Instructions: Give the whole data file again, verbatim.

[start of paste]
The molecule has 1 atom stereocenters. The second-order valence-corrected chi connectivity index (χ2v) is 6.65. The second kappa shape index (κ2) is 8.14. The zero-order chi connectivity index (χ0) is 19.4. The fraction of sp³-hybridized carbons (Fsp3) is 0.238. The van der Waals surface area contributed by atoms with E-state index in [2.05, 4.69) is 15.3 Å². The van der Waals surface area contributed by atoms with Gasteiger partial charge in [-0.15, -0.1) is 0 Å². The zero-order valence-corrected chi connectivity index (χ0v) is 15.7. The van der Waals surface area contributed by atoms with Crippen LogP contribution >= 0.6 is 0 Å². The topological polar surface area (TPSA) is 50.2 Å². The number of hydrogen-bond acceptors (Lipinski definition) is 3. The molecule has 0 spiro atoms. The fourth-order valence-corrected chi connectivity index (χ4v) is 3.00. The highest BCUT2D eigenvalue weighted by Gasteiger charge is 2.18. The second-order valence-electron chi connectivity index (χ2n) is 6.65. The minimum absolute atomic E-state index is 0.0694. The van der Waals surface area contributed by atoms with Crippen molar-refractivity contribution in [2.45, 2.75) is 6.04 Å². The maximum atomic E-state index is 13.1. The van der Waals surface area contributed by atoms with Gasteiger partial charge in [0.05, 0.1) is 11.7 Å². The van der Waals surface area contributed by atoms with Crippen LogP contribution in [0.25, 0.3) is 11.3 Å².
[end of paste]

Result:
The molecule has 1 atom stereocenters. The second-order valence-corrected chi connectivity index (χ2v) is 6.65. The second kappa shape index (κ2) is 8.14. The zero-order chi connectivity index (χ0) is 19.4. The fraction of sp³-hybridized carbons (Fsp3) is 0.238. The van der Waals surface area contributed by atoms with E-state index in [2.05, 4.69) is 15.3 Å². The van der Waals surface area contributed by atoms with Gasteiger partial charge in [-0.15, -0.1) is 0 Å². The zero-order valence-corrected chi connectivity index (χ0v) is 15.7. The van der Waals surface area contributed by atoms with Crippen LogP contribution >= 0.6 is 0 Å². The topological polar surface area (TPSA) is 50.2 Å². The number of hydrogen-bond acceptors (Lipinski definition) is 3. The molecule has 0 spiro atoms. The fourth-order valence-corrected chi connectivity index (χ4v) is 3.00. The highest BCUT2D eigenvalue weighted by Gasteiger charge is 2.18. The second-order valence-electron chi connectivity index (χ2n) is 6.65. The minimum absolute atomic E-state index is 0.0694. The van der Waals surface area contributed by atoms with Crippen molar-refractivity contribution in [2.45, 2.75) is 6.04 Å². The maximum atomic E-state index is 13.1. The van der Waals surface area contributed by atoms with Gasteiger partial charge in [0.05, 0.1) is 11.7 Å². The van der Waals surface area contributed by atoms with Crippen LogP contribution in [0.25, 0.3) is 11.3 Å².